For Immediate Release
Greenspiration Home LLC
Greenspiration Home Earns LEED Silver Certification
Greensboro, NC – April 30, 2012 – The Greenspiration Home in Greensboro, NC has earned Leadership in Energy and Environmental Design (LEED) Silver Certification from the U.S. Green Building Council (USGBC). The private, custom-built home of Trish Holder and Mark Raines is the first LEED certified home in the Piedmont Triad region of north-central North Carolina. The home is one of just a handful of LEED certified homes in the entire state.
It has been a long journey for Trish Holder, who acted as the LEED project manager throughout the process. The Holder-Raines couple registered the home for LEED certification in October 2008 while it was under construction. They have been living in the home with their two children since it was completed in January 2009.
“We’ve been pacing ourselves,” joked Holder, a professional writer and marketing consultant for the commercial HVAC industry. “LEED certification was always a goal, but not necessarily a priority. Work, kids, and life had a way of taking precedence.”
The Challenges of Becoming LEED Certified
Part of Holder’s goal included being the first single family home to be LEED certified in the Piedmont Triad, an area that includes three of North Carolina’s major cities, Greensboro, High Point, and Winston Salem. Holder never dreamed that after four years they would still manage to be first, but a prevailing lack of consumer awareness about LEED and a weak construction market helped to hold their place in line.
Even if the awareness was there, few builders or homeowners are up for what is arguably the toughest green building standard out there. In 2008 when the Holder-Raines family began building the Greenspiration Home, the process was even more challenging. Few builders, much less sub-contractors, had even heard of the USGBC or LEED certification. That made finding suitable, enthusiastic partners for the project difficult.
LEED certification requires the involvement of multiple parties who take on key roles in the certification process. This includes an accredited Green Rater who has direct exposure to the project and a LEED for Homes Provider organization that serves as the liaison between the Green Rater and the USGBC to make sure all documentation is in certifiable order.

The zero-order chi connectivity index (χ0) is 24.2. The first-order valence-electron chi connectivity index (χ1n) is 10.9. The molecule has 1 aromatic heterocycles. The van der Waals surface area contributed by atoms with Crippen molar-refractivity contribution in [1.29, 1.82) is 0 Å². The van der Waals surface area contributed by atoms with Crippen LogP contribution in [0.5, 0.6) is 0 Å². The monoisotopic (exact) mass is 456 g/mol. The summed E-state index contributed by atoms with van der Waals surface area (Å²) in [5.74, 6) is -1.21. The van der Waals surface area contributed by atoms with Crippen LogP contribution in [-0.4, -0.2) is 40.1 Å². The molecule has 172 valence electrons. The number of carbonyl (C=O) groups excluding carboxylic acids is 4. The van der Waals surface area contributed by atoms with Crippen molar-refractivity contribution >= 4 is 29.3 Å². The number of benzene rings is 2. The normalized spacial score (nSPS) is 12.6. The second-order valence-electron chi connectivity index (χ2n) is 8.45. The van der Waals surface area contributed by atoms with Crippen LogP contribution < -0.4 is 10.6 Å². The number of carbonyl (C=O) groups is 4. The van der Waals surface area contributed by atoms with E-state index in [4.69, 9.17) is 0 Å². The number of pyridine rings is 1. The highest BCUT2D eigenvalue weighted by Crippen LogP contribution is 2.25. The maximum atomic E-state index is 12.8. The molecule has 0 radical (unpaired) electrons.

“Four years ago, these entities were few and far between, and those that had been approved for the practice where just getting their ‘LEED-Legs’ so-to-speak,” said Holder. “It made for a lot of missteps along the way. We’d think we understood a strategy, only to find out that we didn’t do one little thing right and we’d have to redo it in order to get the LEED points. That was frustrating, and in some cases expensive.”
Green Building: From One Homeowner to Another
While Holder frequently put LEED certification on the backburner, developing Greenspiration Home into an educational resource for homeowners became a high priority – if not an obsession. Over the last few years she has given hundreds of people personally guided tours of her home, speaking candidly about her experiences building green, both good and bad. She has also spoken at numerous events including the National Association of Environmental Law Societies (NAELS) Conference hosted by Vermont Law School. But most of her energy has been poured into www.greenspirationhome.com, an online publication she and her husband created to help homeowners navigate the process of building or renovating green.
“It’s like Better Homes & Gardens, only more technical and without the recipes,” said Holder.
Content includes anecdotal lessons about everything from a home’s heating and cooling system to sustainable floor coverings. Informed guest bloggers write about their own personal green building and renovating experiences. The site gets thousands of visitors each month, many of whom return again and again.
“We get great feedback – especially from women who appreciate the fact that we are giving them real information, not just fluff. But we’re doing it in a manner they can relate to. That’s something no one has ever done before.”
It is a fitting distinction given that the LEED certification process of the Greenspiration Home was instigated and driven by the actual homeowner.
“Getting LEED certified is gratifying because we worked so hard to get here. But this house, and all we have done with it to educate consumers, far exceeds what will be inscribed on a plaque,” said Holder.
The LEED for Homes certification program provides the framework for independent, third-party verification that a particular home complies with the LEED for Homes Green Building Rating System as developed by the US Green Building Council. Greenspiration Home is the first single-family home to achieve LEED certification in Greensboro, NC.